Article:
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Date: -- (:)
From: Sylvain Le Gall <sylvain@l...>
Subject: Re: Ocaml back-end
On 09-12-2008, Gilles Pirio <gilles.pirio@gmail.com> wrote:
>> To my mind, the best way is to provide a patch through the bug tracking
>> system of INRIA. This is highly probable that INRIA team doesn't accept
>> it directly but ask you to justify/modify it in order to fit the whole
>> compiler -- which could be quiet a long process in fact.
>
> It would greatly help to know what the INRIA team would consider as
> acceptable ahead of doing the work. What kind of guidlines would you
> advise me to follow? I guess I can add new passes but can I modify
> existing ones?
>
> The ideal solution would be to open the back-end using the dynlink
> library. I've done it with 3.11 to speed up development. The back-end is now
> a cmo file. I separately compile copt0.cmo, copt1.cmo... with different
> back-ends. Then I can use command like: ocamlopt -copt copt0.cmo myfile.ml
> to compile with my back-end.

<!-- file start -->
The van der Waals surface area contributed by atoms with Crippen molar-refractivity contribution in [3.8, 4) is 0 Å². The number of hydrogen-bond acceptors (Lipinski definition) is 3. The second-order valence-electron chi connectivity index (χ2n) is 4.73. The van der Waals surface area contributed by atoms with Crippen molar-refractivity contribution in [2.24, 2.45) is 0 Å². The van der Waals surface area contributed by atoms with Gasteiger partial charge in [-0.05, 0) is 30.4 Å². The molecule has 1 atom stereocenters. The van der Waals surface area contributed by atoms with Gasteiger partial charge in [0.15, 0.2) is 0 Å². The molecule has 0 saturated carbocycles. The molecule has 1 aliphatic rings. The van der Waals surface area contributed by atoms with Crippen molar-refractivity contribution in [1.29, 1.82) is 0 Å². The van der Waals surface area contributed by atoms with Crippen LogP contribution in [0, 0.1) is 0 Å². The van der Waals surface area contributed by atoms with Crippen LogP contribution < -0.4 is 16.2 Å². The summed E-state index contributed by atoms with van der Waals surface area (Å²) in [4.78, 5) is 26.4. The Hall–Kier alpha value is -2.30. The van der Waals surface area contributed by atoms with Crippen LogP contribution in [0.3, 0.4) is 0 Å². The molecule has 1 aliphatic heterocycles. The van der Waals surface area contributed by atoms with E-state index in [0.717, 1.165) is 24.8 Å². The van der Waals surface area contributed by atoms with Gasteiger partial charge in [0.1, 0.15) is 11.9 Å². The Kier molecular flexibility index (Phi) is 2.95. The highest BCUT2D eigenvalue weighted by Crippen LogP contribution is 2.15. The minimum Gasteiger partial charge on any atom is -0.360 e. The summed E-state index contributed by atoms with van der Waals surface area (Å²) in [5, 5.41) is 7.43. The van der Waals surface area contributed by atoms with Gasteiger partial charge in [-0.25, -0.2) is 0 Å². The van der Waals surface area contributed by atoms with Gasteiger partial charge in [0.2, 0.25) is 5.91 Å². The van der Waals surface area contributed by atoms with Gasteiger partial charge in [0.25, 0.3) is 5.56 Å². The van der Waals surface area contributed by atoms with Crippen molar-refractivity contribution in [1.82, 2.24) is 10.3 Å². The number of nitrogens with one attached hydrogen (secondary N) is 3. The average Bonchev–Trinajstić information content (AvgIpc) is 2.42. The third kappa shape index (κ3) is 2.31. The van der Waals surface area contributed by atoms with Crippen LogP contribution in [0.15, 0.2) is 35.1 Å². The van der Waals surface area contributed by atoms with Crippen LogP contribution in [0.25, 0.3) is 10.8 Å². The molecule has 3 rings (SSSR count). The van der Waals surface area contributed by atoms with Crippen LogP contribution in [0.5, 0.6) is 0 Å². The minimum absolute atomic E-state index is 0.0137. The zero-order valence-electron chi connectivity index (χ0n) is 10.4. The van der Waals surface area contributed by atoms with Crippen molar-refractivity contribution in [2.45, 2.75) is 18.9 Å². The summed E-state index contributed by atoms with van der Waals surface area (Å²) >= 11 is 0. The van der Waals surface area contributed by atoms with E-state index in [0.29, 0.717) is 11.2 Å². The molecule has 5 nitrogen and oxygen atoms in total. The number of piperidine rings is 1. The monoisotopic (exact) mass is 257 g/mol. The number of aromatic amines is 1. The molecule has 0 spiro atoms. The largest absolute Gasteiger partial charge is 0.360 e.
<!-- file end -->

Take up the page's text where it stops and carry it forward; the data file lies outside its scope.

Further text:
> But even though that's a small change I'm not sure the INRIA guys would
> like it, right?
>
>

This idea rocks! The best way is to begin by providing a basic patch and
follow this explanation:
http://et.redhat.com/~rjones/how-to-supply-code-to-open-source-projects/
(even if it is not said, half of the people involved are OCaml
developers).

The other idea is that the smallest is the best. That's why your idea
rocks. If the possibility to dynamically load backend is small, it will
be a very good first step.

When you will have made this first step (that can profit to all), you
can either submit your backend or provide it by any other mean.

Regards
Sylvain Le Gall

ps: consider fecthing a copy of the CVS 
http://camlcvs.inria.fr/